BAGHDAD, Iraq --
Amnesty International said Monday it has gathered evidence that points to U.S. violations of international law by subjecting Iraqi prisoners to "cruel, inhuman or degrading" conditions at its detention centers here.
The report coincides with a two-day United Nations conference on human rights that began in Baghdad on Monday. The conference, which focuses on abuses committed during the rule of Saddam Hussein, will coordinate investigations into the regime's alleged killings of some 300,000 Iraqis.
London-based Amnesty International said hundreds of Iraqis held at U.S.-run tent camps and former Iraqi government prisons have been denied the right to see families or lawyers or have a judge review their detention.
Detained men sit blinfolded and handcuffed following a raid conducted by the US Army's 1st Armored Division 1st Brigade at a Baghdad neighborhood in Iraq (news - web sites) early Tuesday June 17, 2003. (AP Photo/Jim Krane)
The prisoners include those suspected of looting and other crimes as well as political suspects, including former high-ranking members of Saddam's regime.
Iraqis released from U.S. detention reported having wrists tightly bound with plastic handcuffs and sometimes denied water and access to a toilet in the first night of arrest. Amnesty said its investigators saw numerous ex-detainees with wrists still scarred by the cuffs a month after their arrests.
A U.S. military spokesman in Baghdad said military officials could not comment on the report because they had not yet received it.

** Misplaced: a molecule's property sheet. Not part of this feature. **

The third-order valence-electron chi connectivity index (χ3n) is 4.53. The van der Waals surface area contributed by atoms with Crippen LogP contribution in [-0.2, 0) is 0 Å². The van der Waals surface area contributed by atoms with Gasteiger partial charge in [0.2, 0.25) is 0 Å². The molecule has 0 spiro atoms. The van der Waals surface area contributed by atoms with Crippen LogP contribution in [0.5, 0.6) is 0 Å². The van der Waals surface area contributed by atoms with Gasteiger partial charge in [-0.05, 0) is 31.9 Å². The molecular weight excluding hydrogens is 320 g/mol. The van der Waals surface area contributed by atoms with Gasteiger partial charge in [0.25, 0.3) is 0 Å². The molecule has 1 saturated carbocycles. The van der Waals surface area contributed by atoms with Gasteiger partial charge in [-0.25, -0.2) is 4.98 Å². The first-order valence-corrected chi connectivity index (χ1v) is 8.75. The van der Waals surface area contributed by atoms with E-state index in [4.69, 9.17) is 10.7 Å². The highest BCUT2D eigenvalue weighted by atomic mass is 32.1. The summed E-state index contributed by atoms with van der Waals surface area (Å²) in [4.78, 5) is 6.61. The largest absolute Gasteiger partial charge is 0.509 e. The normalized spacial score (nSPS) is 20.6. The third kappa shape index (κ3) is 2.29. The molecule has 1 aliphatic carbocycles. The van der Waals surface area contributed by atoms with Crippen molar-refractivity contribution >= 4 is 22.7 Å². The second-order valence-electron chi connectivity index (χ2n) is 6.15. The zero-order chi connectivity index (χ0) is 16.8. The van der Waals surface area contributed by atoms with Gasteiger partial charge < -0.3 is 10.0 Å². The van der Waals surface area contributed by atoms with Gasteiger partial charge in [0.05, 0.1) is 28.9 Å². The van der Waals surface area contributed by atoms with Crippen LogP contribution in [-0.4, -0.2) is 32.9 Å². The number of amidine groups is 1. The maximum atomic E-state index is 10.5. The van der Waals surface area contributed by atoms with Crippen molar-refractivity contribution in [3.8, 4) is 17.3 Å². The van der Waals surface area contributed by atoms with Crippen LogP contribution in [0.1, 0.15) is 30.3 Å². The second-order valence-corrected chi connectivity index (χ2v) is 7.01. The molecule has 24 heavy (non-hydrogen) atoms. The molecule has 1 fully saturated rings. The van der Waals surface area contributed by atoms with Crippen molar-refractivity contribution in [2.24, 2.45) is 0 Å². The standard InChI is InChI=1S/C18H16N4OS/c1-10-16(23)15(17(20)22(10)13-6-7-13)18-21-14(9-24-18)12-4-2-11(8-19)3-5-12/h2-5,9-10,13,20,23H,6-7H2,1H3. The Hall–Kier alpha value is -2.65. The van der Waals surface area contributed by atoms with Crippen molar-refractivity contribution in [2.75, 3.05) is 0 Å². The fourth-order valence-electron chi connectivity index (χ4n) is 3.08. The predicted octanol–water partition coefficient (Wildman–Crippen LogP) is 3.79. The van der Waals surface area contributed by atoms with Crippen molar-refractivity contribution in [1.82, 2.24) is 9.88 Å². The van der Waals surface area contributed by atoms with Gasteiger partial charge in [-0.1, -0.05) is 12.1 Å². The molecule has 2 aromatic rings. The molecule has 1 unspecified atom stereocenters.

Amnesty called on the United States and its top official in Iraq, L. Paul Bremer, to ensure that detainees are treated humanely and allegations of excessive use of force are investigated.
Amnesty said the U.S.-led occupation administration gave assurances that it intended to improve conditions and would eventually ensure detainees had access to lawyers within 72 hours after being arrested.
Joanna Oyediran, one of the group's researchers in Baghdad, said Amnesty applauds the U.S. intention of prosecuting former regime figures on human rights violations, but that the U.S. should heed the same standards to which it plans to hold Iraqis accountable.
"In order to uphold human rights you also have to respect human rights," Oyediran said of the United States.
In its 35 years in power, Saddam's regime was considered a grievous violator of human rights, with torture and disappearances common.
During the U.N.-sponsored conference that will last two days, dozens of Iraqi and foreign human rights activists, lawyers and organizations began discussing recent discoveries of mass graves, as well as justice for victims of Saddam's rule.
Since the dictator's ouster in April, mass graves have turned up across the country. The biggest, in the village of Mahaweel, in central Iraq, is said to contain the remains of more than 3,000 people killed during the 1991 Shiite revolt that followed the Gulf War.
Human rights groups say the country is dotted with such sites, possibly containing tens of thousands of bodies.
Oyediran said Amnesty documented several cases of apparent abuse, including an 11-year-old boy arrested by U.S. soldiers and jailed for three weeks, and a June 12 incident where U.S. soldiers fired on rioting detainees, killing one and wounding seven.
It also described the case of four brothers, arrested after a shooting, who were hooded and had their hands bound tightly with plastic strips, a common procedure here.
"We spent our first night in custody lying on the ground in a school. We had no access to a toilet and were given no food or water," Amnesty reported one of the brothers as saying.
The four told Amnesty that they were held in the heat of the sun for more than two days and not given enough water for washing.
Amnesty said U.S. military lawyers acknowledged that the United States has been unable until recently to create a system to inform families of detainees' whereabouts.
EDITOR'S NOTE: AP writer Nadia Abou el-Magd in Baghdad contributed to this report.
Copyright 2003 The Associated Press